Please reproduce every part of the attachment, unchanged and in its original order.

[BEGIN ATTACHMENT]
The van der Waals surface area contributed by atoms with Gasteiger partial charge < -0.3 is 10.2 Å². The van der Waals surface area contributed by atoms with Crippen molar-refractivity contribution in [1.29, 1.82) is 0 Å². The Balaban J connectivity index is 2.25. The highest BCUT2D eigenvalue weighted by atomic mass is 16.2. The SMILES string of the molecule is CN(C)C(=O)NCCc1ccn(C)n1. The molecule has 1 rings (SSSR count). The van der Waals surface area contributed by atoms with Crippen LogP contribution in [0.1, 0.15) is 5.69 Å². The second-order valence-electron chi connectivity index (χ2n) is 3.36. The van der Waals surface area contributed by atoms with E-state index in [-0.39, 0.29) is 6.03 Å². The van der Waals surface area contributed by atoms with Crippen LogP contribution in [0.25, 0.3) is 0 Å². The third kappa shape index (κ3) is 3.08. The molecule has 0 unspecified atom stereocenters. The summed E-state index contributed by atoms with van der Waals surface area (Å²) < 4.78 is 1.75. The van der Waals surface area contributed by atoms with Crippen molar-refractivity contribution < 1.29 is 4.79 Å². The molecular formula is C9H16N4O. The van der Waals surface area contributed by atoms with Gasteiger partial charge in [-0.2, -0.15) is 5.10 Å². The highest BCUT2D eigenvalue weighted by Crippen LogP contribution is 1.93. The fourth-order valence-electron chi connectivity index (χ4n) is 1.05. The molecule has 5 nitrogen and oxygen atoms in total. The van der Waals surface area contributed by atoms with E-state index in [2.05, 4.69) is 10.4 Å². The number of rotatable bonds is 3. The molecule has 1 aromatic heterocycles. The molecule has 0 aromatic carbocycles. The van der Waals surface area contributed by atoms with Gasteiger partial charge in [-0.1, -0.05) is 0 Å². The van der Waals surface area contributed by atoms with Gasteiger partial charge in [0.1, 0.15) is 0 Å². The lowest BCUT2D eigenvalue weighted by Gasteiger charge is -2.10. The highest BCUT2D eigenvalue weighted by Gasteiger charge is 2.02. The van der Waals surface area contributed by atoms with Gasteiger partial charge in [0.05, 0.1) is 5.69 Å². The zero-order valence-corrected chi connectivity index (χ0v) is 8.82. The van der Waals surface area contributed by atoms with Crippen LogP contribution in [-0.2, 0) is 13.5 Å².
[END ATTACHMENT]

The van der Waals surface area contributed by atoms with Gasteiger partial charge < -0.3 is 10.2 Å². The van der Waals surface area contributed by atoms with Crippen molar-refractivity contribution in [1.29, 1.82) is 0 Å². The Balaban J connectivity index is 2.25. The highest BCUT2D eigenvalue weighted by atomic mass is 16.2. The SMILES string of the molecule is CN(C)C(=O)NCCc1ccn(C)n1. The molecule has 1 rings (SSSR count). The van der Waals surface area contributed by atoms with Crippen LogP contribution in [0.1, 0.15) is 5.69 Å². The second-order valence-electron chi connectivity index (χ2n) is 3.36. The van der Waals surface area contributed by atoms with E-state index in [-0.39, 0.29) is 6.03 Å². The van der Waals surface area contributed by atoms with Crippen LogP contribution in [0.25, 0.3) is 0 Å². The third kappa shape index (κ3) is 3.08. The molecule has 0 unspecified atom stereocenters. The summed E-state index contributed by atoms with van der Waals surface area (Å²) < 4.78 is 1.75. The van der Waals surface area contributed by atoms with Crippen molar-refractivity contribution < 1.29 is 4.79 Å². The molecular formula is C9H16N4O. The van der Waals surface area contributed by atoms with Gasteiger partial charge in [-0.2, -0.15) is 5.10 Å². The highest BCUT2D eigenvalue weighted by Crippen LogP contribution is 1.93. The fourth-order valence-electron chi connectivity index (χ4n) is 1.05. The molecule has 5 nitrogen and oxygen atoms in total. The van der Waals surface area contributed by atoms with E-state index in [2.05, 4.69) is 10.4 Å². The number of rotatable bonds is 3. The molecule has 1 aromatic heterocycles. The molecule has 0 aromatic carbocycles. The van der Waals surface area contributed by atoms with Gasteiger partial charge in [-0.1, -0.05) is 0 Å². The van der Waals surface area contributed by atoms with Gasteiger partial charge in [0.1, 0.15) is 0 Å². The lowest BCUT2D eigenvalue weighted by Gasteiger charge is -2.10. The highest BCUT2D eigenvalue weighted by Gasteiger charge is 2.02. The van der Waals surface area contributed by atoms with Gasteiger partial charge in [0.05, 0.1) is 5.69 Å². The zero-order valence-corrected chi connectivity index (χ0v) is 8.82. The van der Waals surface area contributed by atoms with Crippen LogP contribution in [-0.2, 0) is 13.5 Å².